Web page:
Bondy, A. S., & Frost, L. A. (1994). The picture exchange communication system. Focuson Autism and Developmental Disabilities, 9(3), 1-19.
Creswell, J. W. (2003). Research design: Qualitative, quantitative, and mixed methods.approaches (2nd ed.) Thousand Oaks, CA: Sage Publications.
Creswell, J. W. (2013). Qualitative inquiry and research design. Choosing among fiveapproaches. Thousand Oaks, CA: Sage.
Flippin, M., Reszka, S., & Watson, L. R. (May 01, 2010). Effectiveness of the Picture Exchange Communication System (PECS) on Communication and Speech for Children with Autism Spectrum Disorders: A Meta-Analysis. American Journal of Speech-Language Pathology, 19, 2, 178-195.
Friman, Patrick. (2010). Cooper, Heron, and Heward’s Applied Behavior Analysis (2nd Ed.): Checkered Flag For Students And Professors, Yellow Flag For The Field. Journal of Applied Behavior Analysis. 43. 10.1901/jaba.2010.43-161.
Ganz, J. B., Simpson, R. L., & Lund, E. M. (2012). The Picture Exchange Communication System (PECS): A Promising Method for Improving Communication Skills of Learners with Autism Spectrum Disorders. Education And Training In Autism And Developmental Disabilities, 47(2), 176-186.
Howlin, P. p., Gordon, R. K., Pasco, G., Wade, A., & Charman, T. (2007). The effectiveness of Picture Exchange Communication System (PECS) training for teachers of children with autism: a pragmatic, group randomised controlled trial. Journal Of Child Psychology & Psychiatry, 48(5), 473-481. doi:10.1111/j.1469-7610.2006.01707.x
Lancioni, G. E., O’Reilly, M. F., Cuvo, A. J., Singh, N. N., Sigafoos, J., & Didden, R. (2007). PECS and VOCAs to enable students with developmental disabilities to make requests: An overview of the literature. Research in DevelopmentalDisabilities, 28, 468–488.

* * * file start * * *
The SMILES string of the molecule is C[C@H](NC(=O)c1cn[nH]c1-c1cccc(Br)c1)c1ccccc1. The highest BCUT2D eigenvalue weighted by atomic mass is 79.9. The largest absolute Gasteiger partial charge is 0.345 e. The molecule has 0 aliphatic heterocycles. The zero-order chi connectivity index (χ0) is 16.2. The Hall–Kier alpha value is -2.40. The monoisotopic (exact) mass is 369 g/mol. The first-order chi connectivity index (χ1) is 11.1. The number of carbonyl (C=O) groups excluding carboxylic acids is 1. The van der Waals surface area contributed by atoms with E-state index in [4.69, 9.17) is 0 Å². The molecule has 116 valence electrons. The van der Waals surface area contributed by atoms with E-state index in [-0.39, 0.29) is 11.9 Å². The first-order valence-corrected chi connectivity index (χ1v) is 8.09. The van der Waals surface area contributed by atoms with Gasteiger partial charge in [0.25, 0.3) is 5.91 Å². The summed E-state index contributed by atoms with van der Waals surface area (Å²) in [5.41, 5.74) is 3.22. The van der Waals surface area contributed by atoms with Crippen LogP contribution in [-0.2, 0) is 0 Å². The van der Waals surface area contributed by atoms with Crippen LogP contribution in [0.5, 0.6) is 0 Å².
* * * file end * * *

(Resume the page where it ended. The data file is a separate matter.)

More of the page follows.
Lerna, A., Esposito, D., Conson, M., & Massagli, A. (2014). Long-term effects of PECS on social-communicative skills of children with autism spectrum disorders: a follow-up study. International Journal Of Language & Communication Disorders, 47(5), 609-617. doi:10.1111/1460-6984.12079
Mirenda, P. (2003). Toward Functional Augmentative and Alternative Communication for Students with Autism: Manual Signs, Graphic Symbols, and Voice Output Communication Aids. Language, Speech, And Hearing Services In Schools, 34(3), 203-16.
Myles, B. S. (2007). Autism spectrum disorders: A handbook for parents and professionals. Westport, Conn: Praeger.
Pasco, G., & Tohill, C. (2011). Predicting progress in Picture Exchange Communication System (PECS) use by children with autism. International Journal Of Language & Communication Disorders, 46(1), 120-125. doi:10.3109/13682822.2010.484851
Stoner, J. B., Beck, A. R., Bock, S. J., Hickey, K., Kosuwan, K., & Thompson, J. R. (2006). Remedial and Special Education, 27(3), 154-165.
Tien, K. C. (2008). Effectiveness of the picture exchange communication system as a functional communication intervention for individuals with autism spectrum disorders: A practice-based research synthesis. Education and Training in Developmental Disabilities, 43(1), 61-76.
Tincani, M., & Devis, K. (2011). Quantitative synthesis and component analysis of single-participant studies on the picture exchange communication system.Remedial and Special Education, 32(6), 458-470.
Travis, J. j., & Geiger, M. (2010). The effectiveness of the Picture Exchange Communication System (PECS) for children with autism spectrum disorder (ASD): A South African pilot study. Child Language Teaching & Therapy, 26(1), 39-59. doi:10.1177/0265659009349971